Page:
Cheniere gets OK to ship more US LNG to Europe

The US has approved additional exports from Cheniere Energy’s two LNG terminals in Louisiana and Texas to Europe and other regions.

According to a statement by the US Department of Energy on Wednesday, it has issued two long-term orders authorizing more LNG exports from the 30 mtpa Sabine Pass plant and the 15 mtpa Corpus Christi facility.

The two orders allow Sabine Pass and Corpus Christi additional flexibility to export the equivalent of 0.72 billion cubic feet per day of LNG to any country with which the US does not have a free trade agreement, including all of Europe, it said.

“While US exporters are already exporting at or near their maximum capacity, with today’s issuances, every operating US LNG export project has approval from DOE to export its full capacity to any country where not prohibited by US law or policy,” DOE said.

US LNG exports to Europe surge

The US is now the top global exporter of LNG and exports are set to grow an additional 20 percent beyond current levels by the end of this year as additional capacity comes online, the statement said.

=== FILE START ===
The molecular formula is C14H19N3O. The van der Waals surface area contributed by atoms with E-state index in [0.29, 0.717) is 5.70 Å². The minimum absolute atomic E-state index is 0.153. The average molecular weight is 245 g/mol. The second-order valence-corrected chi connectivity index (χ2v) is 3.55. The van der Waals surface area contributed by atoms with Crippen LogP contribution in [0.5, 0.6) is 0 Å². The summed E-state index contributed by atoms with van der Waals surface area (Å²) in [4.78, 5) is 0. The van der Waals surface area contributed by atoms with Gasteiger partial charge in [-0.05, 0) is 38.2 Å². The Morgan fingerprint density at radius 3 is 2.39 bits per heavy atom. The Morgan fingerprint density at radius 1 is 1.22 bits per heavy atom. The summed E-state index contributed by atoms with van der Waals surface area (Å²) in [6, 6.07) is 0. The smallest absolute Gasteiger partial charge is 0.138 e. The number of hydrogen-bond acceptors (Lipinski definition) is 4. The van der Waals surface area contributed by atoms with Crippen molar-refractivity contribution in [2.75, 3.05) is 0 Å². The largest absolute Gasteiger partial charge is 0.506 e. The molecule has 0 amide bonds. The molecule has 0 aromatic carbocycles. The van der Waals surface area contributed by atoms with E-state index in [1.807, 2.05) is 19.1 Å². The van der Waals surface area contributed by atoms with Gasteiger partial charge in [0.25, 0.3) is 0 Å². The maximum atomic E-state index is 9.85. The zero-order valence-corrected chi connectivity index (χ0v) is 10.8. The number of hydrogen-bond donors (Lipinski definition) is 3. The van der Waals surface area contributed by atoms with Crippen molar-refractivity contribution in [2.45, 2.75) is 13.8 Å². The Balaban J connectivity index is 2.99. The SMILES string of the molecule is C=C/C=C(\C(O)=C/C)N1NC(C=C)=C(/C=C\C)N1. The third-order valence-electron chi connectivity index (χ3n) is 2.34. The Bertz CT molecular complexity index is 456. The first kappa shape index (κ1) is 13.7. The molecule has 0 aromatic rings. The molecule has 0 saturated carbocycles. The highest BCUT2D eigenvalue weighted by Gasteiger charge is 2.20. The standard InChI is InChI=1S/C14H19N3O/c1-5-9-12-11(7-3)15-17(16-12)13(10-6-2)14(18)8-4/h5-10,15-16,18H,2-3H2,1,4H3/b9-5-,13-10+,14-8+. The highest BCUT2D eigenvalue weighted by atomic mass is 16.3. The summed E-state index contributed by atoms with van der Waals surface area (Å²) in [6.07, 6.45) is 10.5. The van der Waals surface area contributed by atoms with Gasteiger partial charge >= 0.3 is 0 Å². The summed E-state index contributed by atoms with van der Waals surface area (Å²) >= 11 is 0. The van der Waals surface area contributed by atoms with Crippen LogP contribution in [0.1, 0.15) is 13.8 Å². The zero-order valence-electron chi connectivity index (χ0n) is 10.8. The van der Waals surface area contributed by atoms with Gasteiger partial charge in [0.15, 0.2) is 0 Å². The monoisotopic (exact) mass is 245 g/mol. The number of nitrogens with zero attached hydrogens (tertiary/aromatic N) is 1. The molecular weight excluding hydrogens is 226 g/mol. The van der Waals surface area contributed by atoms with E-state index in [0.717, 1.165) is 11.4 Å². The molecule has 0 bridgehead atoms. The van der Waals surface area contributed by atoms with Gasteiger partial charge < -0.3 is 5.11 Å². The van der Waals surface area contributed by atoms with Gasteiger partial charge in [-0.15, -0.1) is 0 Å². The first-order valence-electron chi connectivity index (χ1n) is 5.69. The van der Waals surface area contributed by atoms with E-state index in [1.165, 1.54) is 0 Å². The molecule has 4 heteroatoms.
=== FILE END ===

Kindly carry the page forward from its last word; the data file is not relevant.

The Energy Information Administration said in a report that US LNG export capacity would become the world’s largest this year after the launch of new liquefaction trains at Venture Global LNG’s Calcasieu Pass and Sabine Pass.

In January 2022, US LNG supplied more than half of the LNG imports into Europe for the month, DOE said.

“US LNG remains an important component to global energy security, and DOE remains committed to finding ways to help our allies and trading partners with the energy supplies they need while continuing to work to mitigate the impact of climate change,” it said.

The European Union recently announced plans to significantly slash Russian pipeline gas supplies this year by boosting imports of LNG and filling up gas storages.

By diversifying gas supplies, via higher LNG imports but also pipeline imports from non-Russian suppliers, Europe could replace 100 bcm of Russian gas imports or some two-thirds by the end of 2022, the European Commission claims.

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